Melvin Urofsky, had has previously written extensively on Brandeis has recently published "Louis D Brandeis: A Life". He was interviwed about the subject of his book on C-SPAN's "Q&A"
Wednesday 11 November 2009
Tuesday 10 November 2009
Monday 9 November 2009
For more information on Bletchley Park press here.
Sunday 8 November 2009
Saturday 7 November 2009
C-SPAN - for a live broadcast of House proceedings
CQ and The Hill have promised a regular feed ot tweets. The House of Representatives (Office of the Clerk) has a feature "Currently on the House Floor" and you can
Read the Bill - H.R.3962
Read the Republican Bill
See the Special Rule Governing the Debate.
The House is due to meet at 09.00 EST (14.00 UK).
Friday 6 November 2009
Thursday 5 November 2009
One individual who has often played a key role is the Private Secretary to the Monarch. Vernon Bogdanor devotes a whole chapter of his 1995 book "The Monarchy and the Constitution" to this office holder. He claims that "the office...has become crucial to the working of constitutional monarchy in Britain." It is a chapter worth reading!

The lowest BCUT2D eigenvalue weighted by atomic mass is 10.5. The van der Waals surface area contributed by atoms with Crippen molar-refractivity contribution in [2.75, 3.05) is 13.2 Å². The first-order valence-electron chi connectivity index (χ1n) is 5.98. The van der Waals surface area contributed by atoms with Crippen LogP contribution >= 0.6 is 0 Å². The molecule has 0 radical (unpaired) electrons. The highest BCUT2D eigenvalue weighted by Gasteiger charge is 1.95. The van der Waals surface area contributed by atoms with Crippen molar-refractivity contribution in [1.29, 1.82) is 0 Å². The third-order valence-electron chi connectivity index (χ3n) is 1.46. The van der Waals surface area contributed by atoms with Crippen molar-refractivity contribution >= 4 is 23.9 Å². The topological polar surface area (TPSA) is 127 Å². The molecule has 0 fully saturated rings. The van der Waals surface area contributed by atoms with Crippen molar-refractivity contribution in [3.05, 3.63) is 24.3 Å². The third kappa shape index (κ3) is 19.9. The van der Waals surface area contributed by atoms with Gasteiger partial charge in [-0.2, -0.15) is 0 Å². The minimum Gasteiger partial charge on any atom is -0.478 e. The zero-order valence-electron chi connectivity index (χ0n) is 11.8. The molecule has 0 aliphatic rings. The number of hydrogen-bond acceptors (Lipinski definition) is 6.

The official description of the post on the UK Monarchy's website can be accessed here. The photograph accompanying this post is that of Lord Knollys - Private Secretary to Edward VII and George V.
Wednesday 4 November 2009
Tuesday 3 November 2009
Monday 2 November 2009
As G.M. Trevelyan noted: “That great audience swayed, like a cornfield beneath the wind, under the gusts of cheering and laughter that shook them as he spoke... And the magic that swayed them was not some hard appeal to the lower part of their nature, but drew its compelling virtue from the simplest invocation of moral principles in words which survive the speaker as part of the wealth of our mother tongue. No class ever had nobler teaching than the working men of this island during the years while Bright was their champion.”
Bright’s belief in political freedom and reform inspired both Abraham Lincoln and Joseph Chamberlain
Bright's first allegiance was to his conscience. He would have no truck with the modern whips system and the surrender of parliamentary business to the executive, nor the fixing of timetables to prevent debate....
... We need the spirit of John Bright to walk the corridors of Westminster again.